Please do not leave this page until complete. This can take a few moments.
If there is an industry that stands to dramatically contribute to climate change mitigation, it’s building design, and Central Massachusetts architects say they’re poised for the challenge.
Clay Benjamin Smook, owner of SMOOK Architecture and Urban Design in Westborough, said in general, steep limitations aren’t a bad thing when designing a commercial or residential building. “It’s better, the more constraints you have, it really pushes you,” Smook said.
Smook, like most of his comrades in architecture, didn’t get into the business to save the planet when he started in the late 1980s, but he’s unfazed at the idea that buildings, more than ever, must be designed to meet stricter energy codes and built to withstand a growing threat of natural disasters ushered in by a changing climate.
Massachusetts, like California on the West Coast, has always been on the forefront of sustainable building, and programs such as the Leadership in Energy and Environmental Design (LEED) certification program, a global gold standard for green buildings, are nothing new. Smook said there’s a cost benefit to building for energy efficiency, and sustainability is important to public perception of a company.
But the stakes are rising. International building and energy codes, released every three years, are preparing for the possibility of flooding in coastal cities, stronger earthquakes, and hurricane winds. In The Seaport District in Boston, that means floodgate designs on new buildings, and anywhere within a mile of the coast is facing down more stringent wind and earthquake codes.
“It’s slow to happen, but it’s happening,” Smook said.
Rather than simply adapting to codes, the architecture industry appears to be taking the lead on sustainable design for a changing climate. In June 2022, The American Institute of Architects (AIA) announced the Framework for Design Excellence, largely in recognition of what it called the climate emergency. The principles of the framework, AIA said, foster net-zero carbon emissions buildings that are healthy for people and the environment, and resilient.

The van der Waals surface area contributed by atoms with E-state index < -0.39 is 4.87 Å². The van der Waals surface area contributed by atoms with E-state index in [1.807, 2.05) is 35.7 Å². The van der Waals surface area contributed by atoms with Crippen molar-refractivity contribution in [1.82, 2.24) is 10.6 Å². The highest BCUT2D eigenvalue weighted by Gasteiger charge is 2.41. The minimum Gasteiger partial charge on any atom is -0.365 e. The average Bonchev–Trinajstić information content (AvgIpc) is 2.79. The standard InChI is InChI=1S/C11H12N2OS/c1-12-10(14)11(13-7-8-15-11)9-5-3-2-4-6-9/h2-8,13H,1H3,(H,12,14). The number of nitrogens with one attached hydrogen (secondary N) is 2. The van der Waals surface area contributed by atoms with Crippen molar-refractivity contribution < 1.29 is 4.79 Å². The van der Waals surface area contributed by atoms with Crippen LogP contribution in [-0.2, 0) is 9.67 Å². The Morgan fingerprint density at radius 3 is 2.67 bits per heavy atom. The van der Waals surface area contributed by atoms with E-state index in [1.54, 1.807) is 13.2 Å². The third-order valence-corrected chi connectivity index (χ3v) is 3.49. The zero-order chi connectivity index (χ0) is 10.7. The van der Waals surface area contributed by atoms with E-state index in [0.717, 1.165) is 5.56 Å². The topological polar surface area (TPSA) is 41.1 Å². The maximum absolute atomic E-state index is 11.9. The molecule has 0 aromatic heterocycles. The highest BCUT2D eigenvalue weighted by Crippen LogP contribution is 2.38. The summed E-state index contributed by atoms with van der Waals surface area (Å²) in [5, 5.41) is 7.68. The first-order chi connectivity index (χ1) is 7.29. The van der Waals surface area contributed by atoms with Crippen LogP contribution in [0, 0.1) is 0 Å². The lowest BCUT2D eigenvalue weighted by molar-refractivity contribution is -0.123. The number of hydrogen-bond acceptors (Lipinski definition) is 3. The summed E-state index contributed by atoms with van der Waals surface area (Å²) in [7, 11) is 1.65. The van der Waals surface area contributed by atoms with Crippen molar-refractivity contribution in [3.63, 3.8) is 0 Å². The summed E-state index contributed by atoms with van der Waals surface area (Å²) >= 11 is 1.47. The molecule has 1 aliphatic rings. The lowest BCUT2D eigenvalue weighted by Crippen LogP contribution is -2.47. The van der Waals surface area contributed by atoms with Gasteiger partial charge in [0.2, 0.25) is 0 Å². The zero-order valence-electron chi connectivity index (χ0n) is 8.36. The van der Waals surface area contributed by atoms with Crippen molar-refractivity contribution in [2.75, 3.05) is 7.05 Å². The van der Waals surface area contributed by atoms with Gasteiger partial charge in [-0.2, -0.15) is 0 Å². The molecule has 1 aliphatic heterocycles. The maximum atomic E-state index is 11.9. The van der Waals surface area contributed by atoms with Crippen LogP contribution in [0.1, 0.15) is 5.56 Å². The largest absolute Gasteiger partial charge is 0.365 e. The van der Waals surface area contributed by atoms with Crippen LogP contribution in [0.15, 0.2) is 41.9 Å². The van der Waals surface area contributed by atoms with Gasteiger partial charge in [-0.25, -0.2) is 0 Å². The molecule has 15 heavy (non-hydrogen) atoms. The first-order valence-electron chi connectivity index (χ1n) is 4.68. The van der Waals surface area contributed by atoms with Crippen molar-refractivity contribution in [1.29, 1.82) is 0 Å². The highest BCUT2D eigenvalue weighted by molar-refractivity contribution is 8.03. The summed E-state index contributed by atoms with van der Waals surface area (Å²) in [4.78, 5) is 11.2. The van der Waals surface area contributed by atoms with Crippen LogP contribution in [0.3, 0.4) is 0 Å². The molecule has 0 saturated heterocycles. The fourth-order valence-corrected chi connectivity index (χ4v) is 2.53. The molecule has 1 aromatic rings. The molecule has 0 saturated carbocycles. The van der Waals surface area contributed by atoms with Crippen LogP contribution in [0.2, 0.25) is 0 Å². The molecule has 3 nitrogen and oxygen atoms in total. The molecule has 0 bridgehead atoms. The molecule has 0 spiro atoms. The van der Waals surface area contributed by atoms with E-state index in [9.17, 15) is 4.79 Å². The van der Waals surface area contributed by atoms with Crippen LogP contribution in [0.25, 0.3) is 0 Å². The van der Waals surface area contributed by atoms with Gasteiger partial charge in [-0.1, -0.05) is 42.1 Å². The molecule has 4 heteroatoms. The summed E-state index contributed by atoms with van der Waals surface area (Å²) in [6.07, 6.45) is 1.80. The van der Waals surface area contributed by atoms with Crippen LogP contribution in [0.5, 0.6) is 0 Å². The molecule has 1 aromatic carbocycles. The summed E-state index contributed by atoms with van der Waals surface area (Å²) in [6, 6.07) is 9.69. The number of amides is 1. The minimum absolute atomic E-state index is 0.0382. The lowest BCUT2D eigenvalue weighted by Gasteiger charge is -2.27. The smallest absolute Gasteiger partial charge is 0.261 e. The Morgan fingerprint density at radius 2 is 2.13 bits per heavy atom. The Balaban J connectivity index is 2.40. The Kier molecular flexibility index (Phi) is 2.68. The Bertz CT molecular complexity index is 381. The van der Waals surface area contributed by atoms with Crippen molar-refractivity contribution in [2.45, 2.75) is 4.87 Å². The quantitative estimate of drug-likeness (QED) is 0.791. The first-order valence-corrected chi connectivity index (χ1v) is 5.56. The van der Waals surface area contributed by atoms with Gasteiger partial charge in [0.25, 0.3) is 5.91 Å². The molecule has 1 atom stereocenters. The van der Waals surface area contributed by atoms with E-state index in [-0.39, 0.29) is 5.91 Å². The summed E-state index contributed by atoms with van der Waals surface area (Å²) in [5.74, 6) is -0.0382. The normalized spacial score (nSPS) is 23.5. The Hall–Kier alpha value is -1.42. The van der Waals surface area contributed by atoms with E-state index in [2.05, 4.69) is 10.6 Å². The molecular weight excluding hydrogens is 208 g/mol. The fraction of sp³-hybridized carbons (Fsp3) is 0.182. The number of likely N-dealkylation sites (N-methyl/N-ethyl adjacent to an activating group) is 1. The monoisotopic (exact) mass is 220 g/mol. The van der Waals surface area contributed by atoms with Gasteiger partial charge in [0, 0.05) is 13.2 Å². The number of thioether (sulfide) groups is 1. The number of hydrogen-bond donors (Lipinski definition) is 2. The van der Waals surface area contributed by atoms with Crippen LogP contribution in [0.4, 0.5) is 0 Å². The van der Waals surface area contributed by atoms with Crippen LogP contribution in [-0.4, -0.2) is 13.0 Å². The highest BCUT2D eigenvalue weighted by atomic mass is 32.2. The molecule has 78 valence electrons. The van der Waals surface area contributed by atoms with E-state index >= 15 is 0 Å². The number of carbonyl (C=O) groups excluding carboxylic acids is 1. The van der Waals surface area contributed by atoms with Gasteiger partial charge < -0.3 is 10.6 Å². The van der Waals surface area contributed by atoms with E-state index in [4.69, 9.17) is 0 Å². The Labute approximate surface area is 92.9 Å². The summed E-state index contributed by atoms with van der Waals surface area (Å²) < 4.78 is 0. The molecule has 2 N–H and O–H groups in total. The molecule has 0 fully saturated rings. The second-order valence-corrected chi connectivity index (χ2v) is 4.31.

There’s a huge opportunity for the industry to curb climate change. Buildings are responsible for 40% of global carbon emissions generated by building operations, building materials, and construction itself, according to New Mexico-based nonprofit researcher Architecture 2030.
The goal of the organization is to eliminate all carbon emissions from the built environment in order to help meet the lofty goal of the 2015 Paris Agreement: to hold global temperatures to no higher than 1.5 degrees Celsius over pre-industrial levels to avert environmental catastrophe.
In the world of academia, much of the conversation has settled on de-carbonization of buildings, said Shichao Liu, assistant professor of civil, environmental and architectural engineering at Worcester Polytechnic Institute. WPI is teaching aspiring architects and engineers the skills to build for climate change, and with a passion for art and design, they are driven by the charge.
“They can build something to change the world,” Liu said.